Killing Wolves To Protect Farm Animals Backfires
In October, a Washington farmer spotted a wolf, pursued the animal for several miles, then shot him. The wolf's fatal mistake? Being seen near a farm.
Not only is killing endangered species a crime, but it's also not an effective way to protect sheep or cattle. In fact, when farmers kill wolves, the plan usually backfires - newly fragmented wolf packs claim more livestock in the long run, according to a new study. For each wolf killed, the odds that other wolves will prey on nearby farm animals actually increase.
Looking at a quarter century's worth of data collected by the U.S. Fish and Wildlife Service's annual wolf reports, scientists were able to track how many wolves were killed legally. By pairing this information with livestock statistics from the U.S. Department of Agriculture, the researchers could examine the link between culling wolves and the rate at which these predators attacked livestock.
Washington State University biologist and study author Rob Wielgus wasn't sure if killing wolves would help to save livestock. Last year, Wielgus and his colleagues had found that culling cougars resulted in more, not fewer, livestock deaths - evidence that killing these animals was senseless.
Killing wolves, it turns out, is also senseless, as it fails to protect livestock to a surprising degree. With the death of a single wolf, cattle and sheep deaths bump up the next year by about 4 percent. Kill 20 wolves, and livestock are twice as likely to be killed. It's not that wolves are bound by some sort of canine revenge code; instead, as Wielgus and WSU environmental scientist Kaylie Peebles reported Wednesday in the journal PLOS ONE, the death of a wolf can fragment a pack, causing smaller groups of wolves to disperse. If the immigrant wolves settle and have pups near livestock, they're more apt to attack the farm animals, rather than straying away to chase down elk or deer.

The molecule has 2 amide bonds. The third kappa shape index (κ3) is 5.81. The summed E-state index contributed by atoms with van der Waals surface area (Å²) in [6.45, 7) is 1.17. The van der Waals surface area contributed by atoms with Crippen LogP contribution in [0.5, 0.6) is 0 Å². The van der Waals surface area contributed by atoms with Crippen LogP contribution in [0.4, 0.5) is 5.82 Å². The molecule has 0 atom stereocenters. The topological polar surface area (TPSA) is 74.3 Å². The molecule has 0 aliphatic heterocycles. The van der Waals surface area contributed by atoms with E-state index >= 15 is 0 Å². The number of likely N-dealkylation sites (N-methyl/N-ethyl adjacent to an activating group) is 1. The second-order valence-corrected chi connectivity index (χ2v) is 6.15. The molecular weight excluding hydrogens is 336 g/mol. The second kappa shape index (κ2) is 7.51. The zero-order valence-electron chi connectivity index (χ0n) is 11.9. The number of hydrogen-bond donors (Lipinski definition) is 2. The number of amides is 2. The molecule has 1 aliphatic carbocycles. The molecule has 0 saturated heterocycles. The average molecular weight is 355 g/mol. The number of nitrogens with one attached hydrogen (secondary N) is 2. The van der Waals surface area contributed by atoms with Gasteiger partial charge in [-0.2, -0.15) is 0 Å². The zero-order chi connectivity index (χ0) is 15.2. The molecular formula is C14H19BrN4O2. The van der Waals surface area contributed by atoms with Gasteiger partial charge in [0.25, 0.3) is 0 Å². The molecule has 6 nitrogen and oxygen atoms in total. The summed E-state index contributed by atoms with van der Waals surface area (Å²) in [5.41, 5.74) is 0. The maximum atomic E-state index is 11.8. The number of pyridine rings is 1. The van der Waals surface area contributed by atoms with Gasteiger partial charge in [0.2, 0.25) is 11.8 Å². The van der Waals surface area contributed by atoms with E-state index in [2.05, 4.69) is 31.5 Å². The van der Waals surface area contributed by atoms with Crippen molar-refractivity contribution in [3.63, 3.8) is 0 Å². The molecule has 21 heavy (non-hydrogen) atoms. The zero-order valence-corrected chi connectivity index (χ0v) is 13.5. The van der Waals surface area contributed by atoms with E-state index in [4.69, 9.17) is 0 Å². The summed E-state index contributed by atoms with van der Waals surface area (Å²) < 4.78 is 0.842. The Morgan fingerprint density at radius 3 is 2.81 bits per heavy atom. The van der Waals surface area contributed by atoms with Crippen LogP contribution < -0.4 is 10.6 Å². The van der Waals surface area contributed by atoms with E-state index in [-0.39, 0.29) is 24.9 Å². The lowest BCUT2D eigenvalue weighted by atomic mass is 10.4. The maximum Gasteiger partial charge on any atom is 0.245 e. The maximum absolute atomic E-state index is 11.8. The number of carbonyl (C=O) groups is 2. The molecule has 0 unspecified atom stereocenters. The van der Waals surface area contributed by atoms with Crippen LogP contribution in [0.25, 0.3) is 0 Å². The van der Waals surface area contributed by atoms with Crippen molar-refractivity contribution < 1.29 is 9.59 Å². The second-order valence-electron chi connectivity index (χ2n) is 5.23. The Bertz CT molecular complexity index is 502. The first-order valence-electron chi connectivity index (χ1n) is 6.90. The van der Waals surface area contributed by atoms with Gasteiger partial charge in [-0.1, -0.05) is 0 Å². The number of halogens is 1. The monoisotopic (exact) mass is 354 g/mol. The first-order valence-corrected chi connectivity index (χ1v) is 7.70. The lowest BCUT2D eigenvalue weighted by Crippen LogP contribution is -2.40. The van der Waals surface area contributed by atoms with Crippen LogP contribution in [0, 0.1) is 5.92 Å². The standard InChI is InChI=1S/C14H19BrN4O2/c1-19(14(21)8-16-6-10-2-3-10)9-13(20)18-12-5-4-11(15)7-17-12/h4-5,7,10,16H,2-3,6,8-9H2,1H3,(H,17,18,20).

This upswing increases until about 25 percent of the wolf population is slain - an unsustainable scenario, at odds with a goal of reintroducing wolves to their former habitat. "The only way you're going to completely eliminate livestock depredations is to get rid of all the wolves," Wielgus said, "and society has told us that that's not going to happen."
When it comes to killing sheep and cattle, it's worth bearing in mind that the role wolves play is much more cameo than lead: For every 1,000 livestock who perish, wolves account for about one to six deaths. It's understandable that ranchers want to protect their animals, so Wielgus would like to see more nonlethal options, such as fences, alarms and other deterrents, which have been proven to be effective measures in "no-kill" wolf country like Oregon.